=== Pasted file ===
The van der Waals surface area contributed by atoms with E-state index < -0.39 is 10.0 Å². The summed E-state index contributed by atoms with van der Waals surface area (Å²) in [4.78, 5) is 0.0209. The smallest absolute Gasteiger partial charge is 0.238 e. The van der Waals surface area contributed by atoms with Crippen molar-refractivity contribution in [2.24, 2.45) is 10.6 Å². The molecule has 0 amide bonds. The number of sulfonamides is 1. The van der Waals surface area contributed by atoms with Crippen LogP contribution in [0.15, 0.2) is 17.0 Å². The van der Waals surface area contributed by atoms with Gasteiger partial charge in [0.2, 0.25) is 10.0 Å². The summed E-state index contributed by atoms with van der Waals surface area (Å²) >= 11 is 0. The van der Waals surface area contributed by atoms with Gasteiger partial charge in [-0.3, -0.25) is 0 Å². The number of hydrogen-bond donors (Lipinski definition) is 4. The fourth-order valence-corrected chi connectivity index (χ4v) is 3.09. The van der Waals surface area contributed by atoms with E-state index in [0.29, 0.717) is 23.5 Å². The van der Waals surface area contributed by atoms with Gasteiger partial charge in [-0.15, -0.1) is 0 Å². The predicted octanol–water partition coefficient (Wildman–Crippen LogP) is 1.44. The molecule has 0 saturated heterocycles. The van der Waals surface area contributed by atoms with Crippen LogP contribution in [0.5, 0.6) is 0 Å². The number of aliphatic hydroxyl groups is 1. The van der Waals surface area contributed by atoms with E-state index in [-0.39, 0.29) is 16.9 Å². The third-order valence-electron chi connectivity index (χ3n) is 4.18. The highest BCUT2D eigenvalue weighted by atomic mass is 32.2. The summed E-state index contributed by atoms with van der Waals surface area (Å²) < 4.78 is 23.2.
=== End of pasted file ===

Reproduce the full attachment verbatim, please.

The van der Waals surface area contributed by atoms with E-state index < -0.39 is 10.0 Å². The summed E-state index contributed by atoms with van der Waals surface area (Å²) in [4.78, 5) is 0.0209. The smallest absolute Gasteiger partial charge is 0.238 e. The van der Waals surface area contributed by atoms with Crippen molar-refractivity contribution in [2.24, 2.45) is 10.6 Å². The molecule has 0 amide bonds. The number of sulfonamides is 1. The van der Waals surface area contributed by atoms with Crippen LogP contribution in [0.15, 0.2) is 17.0 Å². The van der Waals surface area contributed by atoms with Gasteiger partial charge in [0.2, 0.25) is 10.0 Å². The summed E-state index contributed by atoms with van der Waals surface area (Å²) >= 11 is 0. The van der Waals surface area contributed by atoms with Gasteiger partial charge in [-0.3, -0.25) is 0 Å². The number of hydrogen-bond donors (Lipinski definition) is 4. The fourth-order valence-corrected chi connectivity index (χ4v) is 3.09. The van der Waals surface area contributed by atoms with E-state index in [0.29, 0.717) is 23.5 Å². The van der Waals surface area contributed by atoms with Gasteiger partial charge in [-0.15, -0.1) is 0 Å². The predicted octanol–water partition coefficient (Wildman–Crippen LogP) is 1.44. The molecule has 0 saturated heterocycles. The van der Waals surface area contributed by atoms with Crippen LogP contribution in [0.5, 0.6) is 0 Å². The number of aliphatic hydroxyl groups is 1. The van der Waals surface area contributed by atoms with E-state index in [-0.39, 0.29) is 16.9 Å². The third-order valence-electron chi connectivity index (χ3n) is 4.18. The highest BCUT2D eigenvalue weighted by atomic mass is 32.2. The summed E-state index contributed by atoms with van der Waals surface area (Å²) < 4.78 is 23.2.